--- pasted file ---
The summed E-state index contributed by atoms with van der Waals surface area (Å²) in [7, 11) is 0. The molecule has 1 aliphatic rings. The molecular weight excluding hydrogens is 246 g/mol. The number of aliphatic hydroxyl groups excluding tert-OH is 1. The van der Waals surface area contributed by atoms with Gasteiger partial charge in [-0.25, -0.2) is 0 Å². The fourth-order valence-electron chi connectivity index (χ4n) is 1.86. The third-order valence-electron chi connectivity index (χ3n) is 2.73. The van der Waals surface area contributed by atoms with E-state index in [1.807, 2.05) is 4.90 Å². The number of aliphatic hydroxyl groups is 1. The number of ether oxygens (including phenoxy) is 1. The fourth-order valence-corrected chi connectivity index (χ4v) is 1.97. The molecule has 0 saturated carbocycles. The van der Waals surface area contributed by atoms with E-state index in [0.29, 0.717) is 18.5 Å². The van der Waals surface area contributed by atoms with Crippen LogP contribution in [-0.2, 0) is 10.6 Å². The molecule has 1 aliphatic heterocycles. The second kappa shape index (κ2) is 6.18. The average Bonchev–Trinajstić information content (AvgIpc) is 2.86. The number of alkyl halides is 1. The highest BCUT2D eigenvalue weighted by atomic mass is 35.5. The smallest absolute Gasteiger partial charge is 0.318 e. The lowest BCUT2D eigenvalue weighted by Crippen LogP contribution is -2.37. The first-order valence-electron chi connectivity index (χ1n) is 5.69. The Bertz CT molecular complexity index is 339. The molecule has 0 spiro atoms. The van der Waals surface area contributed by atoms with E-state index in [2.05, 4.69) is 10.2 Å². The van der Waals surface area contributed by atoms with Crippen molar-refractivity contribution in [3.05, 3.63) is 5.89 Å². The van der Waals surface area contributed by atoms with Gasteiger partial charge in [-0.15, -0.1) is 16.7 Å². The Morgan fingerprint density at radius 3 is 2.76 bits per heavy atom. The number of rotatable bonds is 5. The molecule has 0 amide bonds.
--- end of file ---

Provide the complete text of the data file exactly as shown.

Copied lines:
The summed E-state index contributed by atoms with van der Waals surface area (Å²) in [7, 11) is 0. The molecule has 1 aliphatic rings. The molecular weight excluding hydrogens is 246 g/mol. The number of aliphatic hydroxyl groups excluding tert-OH is 1. The van der Waals surface area contributed by atoms with Gasteiger partial charge in [-0.25, -0.2) is 0 Å². The fourth-order valence-electron chi connectivity index (χ4n) is 1.86. The third-order valence-electron chi connectivity index (χ3n) is 2.73. The van der Waals surface area contributed by atoms with E-state index in [1.807, 2.05) is 4.90 Å². The number of aliphatic hydroxyl groups is 1. The number of ether oxygens (including phenoxy) is 1. The fourth-order valence-corrected chi connectivity index (χ4v) is 1.97. The molecule has 0 saturated carbocycles. The van der Waals surface area contributed by atoms with E-state index in [0.29, 0.717) is 18.5 Å². The van der Waals surface area contributed by atoms with Crippen LogP contribution in [-0.2, 0) is 10.6 Å². The molecule has 1 aliphatic heterocycles. The second kappa shape index (κ2) is 6.18. The average Bonchev–Trinajstić information content (AvgIpc) is 2.86. The number of alkyl halides is 1. The highest BCUT2D eigenvalue weighted by atomic mass is 35.5. The smallest absolute Gasteiger partial charge is 0.318 e. The lowest BCUT2D eigenvalue weighted by Crippen LogP contribution is -2.37. The first-order valence-electron chi connectivity index (χ1n) is 5.69. The Bertz CT molecular complexity index is 339. The molecule has 0 spiro atoms. The van der Waals surface area contributed by atoms with E-state index in [2.05, 4.69) is 10.2 Å². The van der Waals surface area contributed by atoms with Crippen molar-refractivity contribution in [3.05, 3.63) is 5.89 Å². The van der Waals surface area contributed by atoms with Gasteiger partial charge in [-0.15, -0.1) is 16.7 Å². The Morgan fingerprint density at radius 3 is 2.76 bits per heavy atom. The number of rotatable bonds is 5. The molecule has 0 amide bonds.